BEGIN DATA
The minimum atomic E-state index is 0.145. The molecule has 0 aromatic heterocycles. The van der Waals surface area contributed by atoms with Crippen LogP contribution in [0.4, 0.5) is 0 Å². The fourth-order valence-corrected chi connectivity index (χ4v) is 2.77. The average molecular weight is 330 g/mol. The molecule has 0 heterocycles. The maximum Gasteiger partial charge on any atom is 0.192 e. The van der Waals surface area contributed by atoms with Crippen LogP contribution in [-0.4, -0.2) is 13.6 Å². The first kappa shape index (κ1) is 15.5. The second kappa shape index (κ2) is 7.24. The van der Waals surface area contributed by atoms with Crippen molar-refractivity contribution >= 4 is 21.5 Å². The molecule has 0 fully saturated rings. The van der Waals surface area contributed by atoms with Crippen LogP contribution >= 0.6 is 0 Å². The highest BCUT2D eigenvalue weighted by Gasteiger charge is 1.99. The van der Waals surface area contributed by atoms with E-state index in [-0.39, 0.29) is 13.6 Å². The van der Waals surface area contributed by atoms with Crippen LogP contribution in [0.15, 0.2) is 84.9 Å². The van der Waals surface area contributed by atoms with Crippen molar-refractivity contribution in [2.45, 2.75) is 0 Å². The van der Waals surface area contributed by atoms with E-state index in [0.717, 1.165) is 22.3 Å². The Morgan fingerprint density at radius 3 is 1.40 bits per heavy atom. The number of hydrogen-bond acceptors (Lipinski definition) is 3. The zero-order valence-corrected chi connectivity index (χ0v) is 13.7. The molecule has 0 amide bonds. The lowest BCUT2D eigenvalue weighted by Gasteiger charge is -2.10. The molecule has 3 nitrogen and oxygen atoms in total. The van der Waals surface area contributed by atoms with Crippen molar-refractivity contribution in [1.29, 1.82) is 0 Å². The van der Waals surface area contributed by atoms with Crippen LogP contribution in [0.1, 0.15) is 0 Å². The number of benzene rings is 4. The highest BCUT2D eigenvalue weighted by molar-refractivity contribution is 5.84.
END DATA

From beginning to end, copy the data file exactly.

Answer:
The minimum atomic E-state index is 0.145. The molecule has 0 aromatic heterocycles. The van der Waals surface area contributed by atoms with Crippen LogP contribution in [0.4, 0.5) is 0 Å². The fourth-order valence-corrected chi connectivity index (χ4v) is 2.77. The average molecular weight is 330 g/mol. The molecule has 0 heterocycles. The maximum Gasteiger partial charge on any atom is 0.192 e. The van der Waals surface area contributed by atoms with Crippen LogP contribution in [-0.4, -0.2) is 13.6 Å². The first kappa shape index (κ1) is 15.5. The second kappa shape index (κ2) is 7.24. The van der Waals surface area contributed by atoms with Crippen molar-refractivity contribution >= 4 is 21.5 Å². The molecule has 0 fully saturated rings. The van der Waals surface area contributed by atoms with Crippen LogP contribution >= 0.6 is 0 Å². The highest BCUT2D eigenvalue weighted by Gasteiger charge is 1.99. The van der Waals surface area contributed by atoms with E-state index in [-0.39, 0.29) is 13.6 Å². The van der Waals surface area contributed by atoms with Crippen LogP contribution in [0.15, 0.2) is 84.9 Å². The van der Waals surface area contributed by atoms with Crippen molar-refractivity contribution in [2.45, 2.75) is 0 Å². The van der Waals surface area contributed by atoms with E-state index in [0.717, 1.165) is 22.3 Å². The Morgan fingerprint density at radius 3 is 1.40 bits per heavy atom. The number of hydrogen-bond acceptors (Lipinski definition) is 3. The zero-order valence-corrected chi connectivity index (χ0v) is 13.7. The molecule has 0 amide bonds. The lowest BCUT2D eigenvalue weighted by Gasteiger charge is -2.10. The molecule has 3 nitrogen and oxygen atoms in total. The van der Waals surface area contributed by atoms with Crippen molar-refractivity contribution in [1.29, 1.82) is 0 Å². The van der Waals surface area contributed by atoms with Crippen LogP contribution in [0.1, 0.15) is 0 Å². The number of benzene rings is 4. The highest BCUT2D eigenvalue weighted by molar-refractivity contribution is 5.84.